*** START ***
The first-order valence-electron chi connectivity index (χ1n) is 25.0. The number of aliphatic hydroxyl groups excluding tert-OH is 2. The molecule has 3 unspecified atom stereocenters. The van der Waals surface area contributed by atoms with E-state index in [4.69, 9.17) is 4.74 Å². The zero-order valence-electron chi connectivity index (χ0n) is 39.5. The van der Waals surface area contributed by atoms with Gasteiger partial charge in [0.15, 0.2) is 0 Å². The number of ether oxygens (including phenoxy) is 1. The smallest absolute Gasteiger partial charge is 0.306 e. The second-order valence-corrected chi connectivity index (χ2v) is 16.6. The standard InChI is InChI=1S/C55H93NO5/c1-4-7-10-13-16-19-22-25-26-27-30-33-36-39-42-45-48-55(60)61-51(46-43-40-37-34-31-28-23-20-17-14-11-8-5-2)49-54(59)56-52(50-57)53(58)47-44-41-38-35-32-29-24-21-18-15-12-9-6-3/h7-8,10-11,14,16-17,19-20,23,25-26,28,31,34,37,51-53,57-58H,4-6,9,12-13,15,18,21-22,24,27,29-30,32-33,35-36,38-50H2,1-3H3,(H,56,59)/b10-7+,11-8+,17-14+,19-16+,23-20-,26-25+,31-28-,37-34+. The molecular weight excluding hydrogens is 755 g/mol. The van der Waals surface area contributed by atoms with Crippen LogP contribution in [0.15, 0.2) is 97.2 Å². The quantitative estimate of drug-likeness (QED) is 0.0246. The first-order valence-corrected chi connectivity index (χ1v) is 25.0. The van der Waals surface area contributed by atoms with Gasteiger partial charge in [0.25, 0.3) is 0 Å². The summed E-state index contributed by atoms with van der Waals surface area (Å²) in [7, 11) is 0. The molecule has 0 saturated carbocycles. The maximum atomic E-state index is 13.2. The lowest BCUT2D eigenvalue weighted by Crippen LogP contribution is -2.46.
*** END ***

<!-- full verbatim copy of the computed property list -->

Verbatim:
The first-order valence-electron chi connectivity index (χ1n) is 25.0. The number of aliphatic hydroxyl groups excluding tert-OH is 2. The molecule has 3 unspecified atom stereocenters. The van der Waals surface area contributed by atoms with E-state index in [4.69, 9.17) is 4.74 Å². The zero-order valence-electron chi connectivity index (χ0n) is 39.5. The van der Waals surface area contributed by atoms with Gasteiger partial charge in [0.15, 0.2) is 0 Å². The number of ether oxygens (including phenoxy) is 1. The smallest absolute Gasteiger partial charge is 0.306 e. The second-order valence-corrected chi connectivity index (χ2v) is 16.6. The standard InChI is InChI=1S/C55H93NO5/c1-4-7-10-13-16-19-22-25-26-27-30-33-36-39-42-45-48-55(60)61-51(46-43-40-37-34-31-28-23-20-17-14-11-8-5-2)49-54(59)56-52(50-57)53(58)47-44-41-38-35-32-29-24-21-18-15-12-9-6-3/h7-8,10-11,14,16-17,19-20,23,25-26,28,31,34,37,51-53,57-58H,4-6,9,12-13,15,18,21-22,24,27,29-30,32-33,35-36,38-50H2,1-3H3,(H,56,59)/b10-7+,11-8+,17-14+,19-16+,23-20-,26-25+,31-28-,37-34+. The molecular weight excluding hydrogens is 755 g/mol. The van der Waals surface area contributed by atoms with Crippen LogP contribution in [0.15, 0.2) is 97.2 Å². The quantitative estimate of drug-likeness (QED) is 0.0246. The first-order valence-corrected chi connectivity index (χ1v) is 25.0. The van der Waals surface area contributed by atoms with Gasteiger partial charge in [0.25, 0.3) is 0 Å². The summed E-state index contributed by atoms with van der Waals surface area (Å²) in [7, 11) is 0. The molecule has 0 saturated carbocycles. The maximum atomic E-state index is 13.2. The lowest BCUT2D eigenvalue weighted by Crippen LogP contribution is -2.46.